This article was originally published on ValueWalk.com by Mark Melin. For additional behind the scenes insight, see commentary provided in the last paragraphs.
Hilary Till and Richard Heckinger have seen risk management succeed and fail from the inside. Both are veterans in the derivatives industry. Till, a former derivatives trader in Chicago and London for Harvard Management Company and Putnam Investments among others is currently a research associate for the EDHEC Risk Institute (2006 to 2017) and contributing editor of the Global Commodities Applied Research Digest published by the J.P. Morgan Center for Commodities at the University of Colorado Denver Business School. Heckinger worked at the Federal Reserve Bank of Chicago and is currently a member of the Working Gorup on Financial Markets and Contributing Editor of the Central Banking Journal. The Chicago Fed is a group that took a keen interest in ensuring the wrongs of MF Global are not repeated. In the wake of MF Global, the Chicago Fed offered to hold brokerage firm assets, ensuring that counterparty risk in customer segregation laws would not be violated again, is but one example. In a June 2017 research paper, the pair examines two overwhelming “debacles” in the listed derivatives industry – the implosion of Amaranth Advisors in 2006 and MF Global at 2 AM Halloween morning meeting in 2012 — and point to methods of due diligence that can help institutional investors avoid such troubles in the future.
Both Amaranth and MF Global had important similarities and differences that can serve as a teaching moment
The listed derivatives industry has traditionally prided itself on creating a mechanism of risk management that can be generally understood by all sophisticated participants. The core of a strong regulatory framework is clearly understanding derivatives packaged contents through transparency and standardization, eliminating derivatives counterparty risk through a neutral exchange system, maintaining the sanctity of customer segregated funds laws and proper portfolio management practices. Therefore, when disaster strikes – and a regulatory framework is tested under extreme conditions – it is here the most revealing insight is often on display.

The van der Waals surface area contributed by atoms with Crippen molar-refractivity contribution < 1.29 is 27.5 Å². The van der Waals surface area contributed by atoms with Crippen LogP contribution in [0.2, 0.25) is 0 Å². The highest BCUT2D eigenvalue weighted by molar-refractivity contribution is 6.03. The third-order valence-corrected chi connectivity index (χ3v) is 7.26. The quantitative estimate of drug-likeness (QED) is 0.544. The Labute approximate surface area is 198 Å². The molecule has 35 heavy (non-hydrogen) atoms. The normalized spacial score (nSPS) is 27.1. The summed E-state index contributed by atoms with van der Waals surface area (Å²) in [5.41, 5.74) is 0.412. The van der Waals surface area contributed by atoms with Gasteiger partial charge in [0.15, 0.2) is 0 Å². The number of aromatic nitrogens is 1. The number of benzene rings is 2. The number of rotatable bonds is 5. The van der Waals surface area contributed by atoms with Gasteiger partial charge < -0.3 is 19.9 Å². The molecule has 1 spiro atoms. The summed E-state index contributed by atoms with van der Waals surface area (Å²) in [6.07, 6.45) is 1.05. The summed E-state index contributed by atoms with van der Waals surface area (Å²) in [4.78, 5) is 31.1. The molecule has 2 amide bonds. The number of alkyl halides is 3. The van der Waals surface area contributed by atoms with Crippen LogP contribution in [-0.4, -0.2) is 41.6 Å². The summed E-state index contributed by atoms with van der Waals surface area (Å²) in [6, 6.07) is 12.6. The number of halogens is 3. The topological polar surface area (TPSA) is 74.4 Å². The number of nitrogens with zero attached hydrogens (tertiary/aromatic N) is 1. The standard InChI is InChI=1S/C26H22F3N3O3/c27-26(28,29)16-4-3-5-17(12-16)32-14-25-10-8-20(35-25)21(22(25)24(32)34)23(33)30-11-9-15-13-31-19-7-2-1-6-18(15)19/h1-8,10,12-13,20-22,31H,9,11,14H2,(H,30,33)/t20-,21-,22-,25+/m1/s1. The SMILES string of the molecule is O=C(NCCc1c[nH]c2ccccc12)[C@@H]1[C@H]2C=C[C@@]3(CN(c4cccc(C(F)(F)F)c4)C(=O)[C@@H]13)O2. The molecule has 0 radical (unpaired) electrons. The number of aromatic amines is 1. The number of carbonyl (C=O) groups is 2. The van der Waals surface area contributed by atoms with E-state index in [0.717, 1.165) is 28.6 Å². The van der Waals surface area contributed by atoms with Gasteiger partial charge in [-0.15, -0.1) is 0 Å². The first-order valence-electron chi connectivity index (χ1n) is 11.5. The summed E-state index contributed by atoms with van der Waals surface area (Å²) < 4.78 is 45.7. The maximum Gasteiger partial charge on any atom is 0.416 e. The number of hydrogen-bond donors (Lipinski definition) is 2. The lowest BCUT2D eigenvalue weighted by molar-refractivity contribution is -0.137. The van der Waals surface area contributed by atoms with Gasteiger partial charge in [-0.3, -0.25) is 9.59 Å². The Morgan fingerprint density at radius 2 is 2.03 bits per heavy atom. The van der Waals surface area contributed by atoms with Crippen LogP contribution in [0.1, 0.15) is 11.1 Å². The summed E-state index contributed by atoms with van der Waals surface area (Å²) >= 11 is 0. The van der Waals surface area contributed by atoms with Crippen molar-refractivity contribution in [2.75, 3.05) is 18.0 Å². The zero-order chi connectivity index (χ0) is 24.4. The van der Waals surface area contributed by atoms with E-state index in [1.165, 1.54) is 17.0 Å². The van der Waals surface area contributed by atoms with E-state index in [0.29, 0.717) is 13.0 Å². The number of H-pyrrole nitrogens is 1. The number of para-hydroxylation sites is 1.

Framing the situation from the standpoint of a teachable moment, the report considers Greenwich, CT-based Amaranth Advisors, which had the distinction of being among a rare breed of derivatives disasters to warrant a footnote-laden 380-page 2007 US Senate report titled “Excessive Speculation in the Natural Gas Market.”
Till and Heckinger go through the issues step by step in their own academic tome titled “Famous Debacles in the Commodity Markets: Case Studies on Amaranth and MF Global” and then connect dots that can assist institutional investors in conducting more thorough due diligence.
The report notes important similarities in what caused the disaster. “Amaranth’s position sizes were obviously too large for a financial entity that had no physical energy assets,” pointing to core leverage principles in one relatively small market in natural gas futures. Excessive leverage usage of a particular kind that had seldom been witnessed in the listed derivatives industry also bedeviled MF Global and “the Corzine trade” trade on risky sovereign bonds that ultimately drained the company of liquidity. But those were not the only caution flags on display.
The Amaranth “debacle” is about improper leverage usage in a small market (with strategy drift leading the way)
Amaranth Associates was a $6.6 billion loss for investors that resulted in a former energy trader at the firm agreeing to pay $750,000 to settle a Commodity Futures Trading Commission (CFTC) lawsuit that claimed they attempted to “rig prices of natural gas contracts.” The Amaranth trading executive also agreed to a ban on futures trading, as was the ultimate case of MF Global, while the trader neither admitted or denied wrongdoing.